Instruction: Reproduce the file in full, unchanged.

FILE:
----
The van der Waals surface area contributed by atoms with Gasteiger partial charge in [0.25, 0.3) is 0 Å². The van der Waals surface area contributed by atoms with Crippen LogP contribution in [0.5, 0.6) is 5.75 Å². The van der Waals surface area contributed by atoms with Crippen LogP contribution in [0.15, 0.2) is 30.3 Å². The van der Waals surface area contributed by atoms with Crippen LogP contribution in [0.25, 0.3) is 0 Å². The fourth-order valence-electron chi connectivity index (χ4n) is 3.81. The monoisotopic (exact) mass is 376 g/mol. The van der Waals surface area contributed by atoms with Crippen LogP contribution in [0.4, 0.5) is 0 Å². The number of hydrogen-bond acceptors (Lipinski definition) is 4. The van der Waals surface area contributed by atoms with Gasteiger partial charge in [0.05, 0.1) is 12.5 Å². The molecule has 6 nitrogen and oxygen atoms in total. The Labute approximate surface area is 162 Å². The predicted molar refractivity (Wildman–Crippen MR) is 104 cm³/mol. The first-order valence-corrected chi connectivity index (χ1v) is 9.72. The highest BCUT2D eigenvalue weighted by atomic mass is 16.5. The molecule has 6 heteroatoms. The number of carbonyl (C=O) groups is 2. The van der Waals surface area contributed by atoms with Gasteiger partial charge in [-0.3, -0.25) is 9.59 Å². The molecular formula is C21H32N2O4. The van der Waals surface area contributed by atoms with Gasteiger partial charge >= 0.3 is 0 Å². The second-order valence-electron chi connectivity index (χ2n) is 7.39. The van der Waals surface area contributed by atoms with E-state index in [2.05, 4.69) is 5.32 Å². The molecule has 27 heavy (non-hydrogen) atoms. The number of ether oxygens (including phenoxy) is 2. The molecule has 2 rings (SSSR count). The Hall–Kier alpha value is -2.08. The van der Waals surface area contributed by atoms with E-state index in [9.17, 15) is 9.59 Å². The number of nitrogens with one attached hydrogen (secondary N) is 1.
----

The van der Waals surface area contributed by atoms with Gasteiger partial charge in [0.25, 0.3) is 0 Å². The van der Waals surface area contributed by atoms with Crippen LogP contribution in [0.5, 0.6) is 5.75 Å². The van der Waals surface area contributed by atoms with Crippen LogP contribution in [0.15, 0.2) is 30.3 Å². The van der Waals surface area contributed by atoms with Crippen LogP contribution in [0.25, 0.3) is 0 Å². The fourth-order valence-electron chi connectivity index (χ4n) is 3.81. The monoisotopic (exact) mass is 376 g/mol. The van der Waals surface area contributed by atoms with Crippen LogP contribution in [0.4, 0.5) is 0 Å². The number of hydrogen-bond acceptors (Lipinski definition) is 4. The van der Waals surface area contributed by atoms with Gasteiger partial charge in [0.05, 0.1) is 12.5 Å². The molecule has 6 nitrogen and oxygen atoms in total. The Labute approximate surface area is 162 Å². The predicted molar refractivity (Wildman–Crippen MR) is 104 cm³/mol. The first-order valence-corrected chi connectivity index (χ1v) is 9.72. The highest BCUT2D eigenvalue weighted by atomic mass is 16.5. The molecule has 6 heteroatoms. The number of carbonyl (C=O) groups is 2. The van der Waals surface area contributed by atoms with Gasteiger partial charge in [-0.3, -0.25) is 9.59 Å². The molecular formula is C21H32N2O4. The van der Waals surface area contributed by atoms with Gasteiger partial charge >= 0.3 is 0 Å². The second-order valence-electron chi connectivity index (χ2n) is 7.39. The van der Waals surface area contributed by atoms with E-state index in [2.05, 4.69) is 5.32 Å². The molecule has 27 heavy (non-hydrogen) atoms. The number of ether oxygens (including phenoxy) is 2. The molecule has 2 rings (SSSR count). The Hall–Kier alpha value is -2.08. The van der Waals surface area contributed by atoms with E-state index in [9.17, 15) is 9.59 Å². The number of nitrogens with one attached hydrogen (secondary N) is 1.